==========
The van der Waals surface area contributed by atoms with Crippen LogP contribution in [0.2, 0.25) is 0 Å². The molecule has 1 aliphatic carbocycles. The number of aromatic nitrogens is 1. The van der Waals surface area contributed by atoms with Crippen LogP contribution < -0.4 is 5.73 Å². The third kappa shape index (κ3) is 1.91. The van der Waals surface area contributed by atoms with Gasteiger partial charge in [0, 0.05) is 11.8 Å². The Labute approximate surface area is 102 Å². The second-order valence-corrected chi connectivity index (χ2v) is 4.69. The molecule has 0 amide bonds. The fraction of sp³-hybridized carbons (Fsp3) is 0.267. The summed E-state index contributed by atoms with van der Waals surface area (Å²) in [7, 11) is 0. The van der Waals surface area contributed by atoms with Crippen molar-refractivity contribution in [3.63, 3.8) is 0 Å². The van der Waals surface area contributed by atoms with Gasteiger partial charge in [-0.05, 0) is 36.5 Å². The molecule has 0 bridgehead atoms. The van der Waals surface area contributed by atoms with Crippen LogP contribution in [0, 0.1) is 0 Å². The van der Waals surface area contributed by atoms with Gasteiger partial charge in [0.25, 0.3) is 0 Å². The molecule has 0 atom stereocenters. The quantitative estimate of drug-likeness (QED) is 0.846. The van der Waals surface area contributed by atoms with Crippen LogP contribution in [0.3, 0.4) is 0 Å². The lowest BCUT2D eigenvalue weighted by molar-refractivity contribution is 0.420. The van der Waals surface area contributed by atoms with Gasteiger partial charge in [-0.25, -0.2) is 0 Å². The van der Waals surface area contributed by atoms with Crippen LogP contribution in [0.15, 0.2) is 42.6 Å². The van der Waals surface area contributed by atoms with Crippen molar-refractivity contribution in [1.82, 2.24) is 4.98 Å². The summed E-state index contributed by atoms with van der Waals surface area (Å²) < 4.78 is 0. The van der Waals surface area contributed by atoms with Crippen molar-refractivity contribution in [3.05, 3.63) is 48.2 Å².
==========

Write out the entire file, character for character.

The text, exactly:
The van der Waals surface area contributed by atoms with Crippen LogP contribution in [0.2, 0.25) is 0 Å². The molecule has 1 aliphatic carbocycles. The number of aromatic nitrogens is 1. The van der Waals surface area contributed by atoms with Crippen LogP contribution < -0.4 is 5.73 Å². The third kappa shape index (κ3) is 1.91. The van der Waals surface area contributed by atoms with Gasteiger partial charge in [0, 0.05) is 11.8 Å². The Labute approximate surface area is 102 Å². The second-order valence-corrected chi connectivity index (χ2v) is 4.69. The molecule has 0 amide bonds. The fraction of sp³-hybridized carbons (Fsp3) is 0.267. The summed E-state index contributed by atoms with van der Waals surface area (Å²) in [7, 11) is 0. The van der Waals surface area contributed by atoms with Crippen molar-refractivity contribution in [3.63, 3.8) is 0 Å². The van der Waals surface area contributed by atoms with Gasteiger partial charge in [-0.05, 0) is 36.5 Å². The molecule has 0 bridgehead atoms. The van der Waals surface area contributed by atoms with Crippen LogP contribution in [0, 0.1) is 0 Å². The van der Waals surface area contributed by atoms with Gasteiger partial charge in [0.25, 0.3) is 0 Å². The molecule has 0 atom stereocenters. The quantitative estimate of drug-likeness (QED) is 0.846. The van der Waals surface area contributed by atoms with Crippen LogP contribution in [0.3, 0.4) is 0 Å². The lowest BCUT2D eigenvalue weighted by molar-refractivity contribution is 0.420. The van der Waals surface area contributed by atoms with Gasteiger partial charge in [-0.25, -0.2) is 0 Å². The van der Waals surface area contributed by atoms with Crippen LogP contribution in [0.15, 0.2) is 42.6 Å². The van der Waals surface area contributed by atoms with Crippen molar-refractivity contribution in [1.82, 2.24) is 4.98 Å². The summed E-state index contributed by atoms with van der Waals surface area (Å²) < 4.78 is 0. The van der Waals surface area contributed by atoms with Crippen molar-refractivity contribution in [3.05, 3.63) is 48.2 Å².